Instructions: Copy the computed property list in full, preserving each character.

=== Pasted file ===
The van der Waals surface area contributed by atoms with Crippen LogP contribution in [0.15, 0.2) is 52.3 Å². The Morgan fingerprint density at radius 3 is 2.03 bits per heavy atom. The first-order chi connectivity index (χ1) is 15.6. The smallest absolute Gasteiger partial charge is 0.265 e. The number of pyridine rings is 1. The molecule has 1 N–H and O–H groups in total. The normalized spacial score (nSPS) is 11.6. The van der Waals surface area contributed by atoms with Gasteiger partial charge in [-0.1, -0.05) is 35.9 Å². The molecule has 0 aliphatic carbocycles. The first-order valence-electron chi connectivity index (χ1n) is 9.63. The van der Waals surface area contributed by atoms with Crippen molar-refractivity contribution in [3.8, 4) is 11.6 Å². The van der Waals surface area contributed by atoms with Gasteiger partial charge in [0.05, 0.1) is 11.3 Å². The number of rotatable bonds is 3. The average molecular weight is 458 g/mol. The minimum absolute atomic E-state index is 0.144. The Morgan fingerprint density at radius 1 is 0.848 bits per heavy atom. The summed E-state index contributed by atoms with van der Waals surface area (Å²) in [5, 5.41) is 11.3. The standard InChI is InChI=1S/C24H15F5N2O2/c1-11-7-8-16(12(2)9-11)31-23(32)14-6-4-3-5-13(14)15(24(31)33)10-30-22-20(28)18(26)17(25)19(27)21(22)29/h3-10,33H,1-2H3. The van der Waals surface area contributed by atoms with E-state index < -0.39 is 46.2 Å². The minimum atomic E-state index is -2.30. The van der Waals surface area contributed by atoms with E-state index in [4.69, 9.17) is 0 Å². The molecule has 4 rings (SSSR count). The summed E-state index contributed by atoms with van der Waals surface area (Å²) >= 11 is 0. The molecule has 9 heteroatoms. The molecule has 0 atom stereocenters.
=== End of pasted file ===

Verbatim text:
The van der Waals surface area contributed by atoms with Crippen LogP contribution in [0.15, 0.2) is 52.3 Å². The Morgan fingerprint density at radius 3 is 2.03 bits per heavy atom. The first-order chi connectivity index (χ1) is 15.6. The smallest absolute Gasteiger partial charge is 0.265 e. The number of pyridine rings is 1. The molecule has 1 N–H and O–H groups in total. The normalized spacial score (nSPS) is 11.6. The van der Waals surface area contributed by atoms with Gasteiger partial charge in [-0.1, -0.05) is 35.9 Å². The molecule has 0 aliphatic carbocycles. The first-order valence-electron chi connectivity index (χ1n) is 9.63. The van der Waals surface area contributed by atoms with Crippen molar-refractivity contribution in [3.8, 4) is 11.6 Å². The van der Waals surface area contributed by atoms with Gasteiger partial charge in [0.05, 0.1) is 11.3 Å². The number of rotatable bonds is 3. The average molecular weight is 458 g/mol. The minimum absolute atomic E-state index is 0.144. The Morgan fingerprint density at radius 1 is 0.848 bits per heavy atom. The summed E-state index contributed by atoms with van der Waals surface area (Å²) in [5, 5.41) is 11.3. The standard InChI is InChI=1S/C24H15F5N2O2/c1-11-7-8-16(12(2)9-11)31-23(32)14-6-4-3-5-13(14)15(24(31)33)10-30-22-20(28)18(26)17(25)19(27)21(22)29/h3-10,33H,1-2H3. The van der Waals surface area contributed by atoms with E-state index < -0.39 is 46.2 Å². The minimum atomic E-state index is -2.30. The van der Waals surface area contributed by atoms with E-state index in [4.69, 9.17) is 0 Å². The molecule has 4 rings (SSSR count). The summed E-state index contributed by atoms with van der Waals surface area (Å²) >= 11 is 0. The molecule has 9 heteroatoms. The molecule has 0 atom stereocenters.